The Common Good

The Real History of 'Saint Patrick': The Saint He Wasn't, the Man He Was

It is said that everyone in the world is Irish today in honor of Saint Patrick. It would be a very worthwhile endeavor this year, given the cloud of dispiritedness that seems to have settled on us, if we would all honor him by striving to be more like him.

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The lesser-known aspects of this remarkable slave-turned-social justice advocate are far more important and inspiring than any of the enchanting myths and legends we associate with him.

In actuality, Patrick wasn't officially ever anointed a saint, he wasn't a fan of green beer, and he wasn't even Irish.

The elements of Patrick's story and life unornamented by folk tale are that he was born somewhere in Roman Britain around 385 C.E. His name was Patricius. He came from a wealthy family. And it is not believed that he was particularly religious.

As a teenager, around the age of 16, he was abducted and taken to Ireland, where he was enslaved and forced to work long, hard days as a hillside shepherd until he escaped after about six years.

He made it back home, but at some point he felt a calling to join the priesthood and, further, believed he needed to return to Ireland. Ireland was not only the country of his enslavement and a place regarded by civilized societies of the day as primitive, but it was also a most perilous spot to choose to take up residence if one didn't have to. Incessant tribal warfare, human sacrifice, and pervasive enslavement marked Irish culture at the time. Those in Ireland who were inclined toward religious customs tended to favor naturalistic belief systems.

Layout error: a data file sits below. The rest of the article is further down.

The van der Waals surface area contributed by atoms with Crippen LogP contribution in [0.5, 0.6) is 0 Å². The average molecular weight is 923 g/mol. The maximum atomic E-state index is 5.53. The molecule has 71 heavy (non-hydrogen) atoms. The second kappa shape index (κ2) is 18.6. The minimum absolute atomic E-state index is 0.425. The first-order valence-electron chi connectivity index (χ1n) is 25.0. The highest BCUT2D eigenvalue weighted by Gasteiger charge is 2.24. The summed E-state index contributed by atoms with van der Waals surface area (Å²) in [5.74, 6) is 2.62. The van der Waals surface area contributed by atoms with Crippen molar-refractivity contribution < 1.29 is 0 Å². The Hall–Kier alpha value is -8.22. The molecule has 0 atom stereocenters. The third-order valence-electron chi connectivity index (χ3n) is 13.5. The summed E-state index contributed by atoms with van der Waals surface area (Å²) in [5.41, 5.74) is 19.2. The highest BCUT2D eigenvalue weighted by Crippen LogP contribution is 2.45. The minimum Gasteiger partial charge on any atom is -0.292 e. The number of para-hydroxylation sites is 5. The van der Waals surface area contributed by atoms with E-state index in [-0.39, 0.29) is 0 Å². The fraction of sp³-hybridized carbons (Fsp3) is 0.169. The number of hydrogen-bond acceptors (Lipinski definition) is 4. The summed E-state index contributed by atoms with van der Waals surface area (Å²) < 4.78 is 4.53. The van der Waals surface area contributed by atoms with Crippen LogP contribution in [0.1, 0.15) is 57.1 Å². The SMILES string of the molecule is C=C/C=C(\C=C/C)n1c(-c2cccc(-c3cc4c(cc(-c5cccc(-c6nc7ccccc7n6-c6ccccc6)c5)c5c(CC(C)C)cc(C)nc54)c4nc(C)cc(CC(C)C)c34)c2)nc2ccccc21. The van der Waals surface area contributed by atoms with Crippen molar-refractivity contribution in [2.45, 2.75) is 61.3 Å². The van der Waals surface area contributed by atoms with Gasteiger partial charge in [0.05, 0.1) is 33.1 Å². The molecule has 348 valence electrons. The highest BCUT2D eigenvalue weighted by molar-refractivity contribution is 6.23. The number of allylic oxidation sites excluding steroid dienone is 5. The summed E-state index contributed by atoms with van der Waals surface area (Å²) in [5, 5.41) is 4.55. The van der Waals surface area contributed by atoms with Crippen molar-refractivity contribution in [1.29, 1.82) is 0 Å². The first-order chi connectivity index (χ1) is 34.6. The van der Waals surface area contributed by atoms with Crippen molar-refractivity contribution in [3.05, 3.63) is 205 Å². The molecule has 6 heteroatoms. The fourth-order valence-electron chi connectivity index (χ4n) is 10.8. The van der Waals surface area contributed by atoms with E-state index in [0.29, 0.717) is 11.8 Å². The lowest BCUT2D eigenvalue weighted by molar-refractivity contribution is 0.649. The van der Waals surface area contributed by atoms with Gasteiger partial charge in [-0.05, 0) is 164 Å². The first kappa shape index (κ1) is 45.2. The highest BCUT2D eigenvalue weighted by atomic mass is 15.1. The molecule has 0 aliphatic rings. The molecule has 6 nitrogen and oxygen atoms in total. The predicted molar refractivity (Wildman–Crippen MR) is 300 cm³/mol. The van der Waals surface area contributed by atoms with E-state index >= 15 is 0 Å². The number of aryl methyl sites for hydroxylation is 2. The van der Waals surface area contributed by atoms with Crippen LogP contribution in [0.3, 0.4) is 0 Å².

The mystery of why Patrick returned to Ireland and committed to spending the rest of his days there is addressed in his own hand in Confession, one of two pieces of writing validated as his. What is known about Patrick is, to a large degree, drawn from this strikingly honest autobiographical work and an emotional letter he penned to a slave trader, "Letter to Coroticus," as well as his enduring legacy in the form of the monasteries and parishes he founded and the humanitarian entities and causes that formed in his wake.

Although it's generally agreed that Patrick didn't write Confession until later in life when he was esteemed as the bishop of Ireland, he characterizes himself as a "simple" and "imperfect" man who had to overcome a fear born of his lack of formal education. He regarded himself as "unlearned" and even as somewhat of an outcast.

However, despite a life of difficulty, he expressed deep gratitude for "great favors in this world" and spoke of the "wonders" of life.

Patrick stood up for those who were looked down upon, including people who were impoverished; women, whom he afforded great dignity; and slaves, who, he said, "suffer the most."

At one point, he was captured again, probably by one of the many powerful warlords, and "fettered

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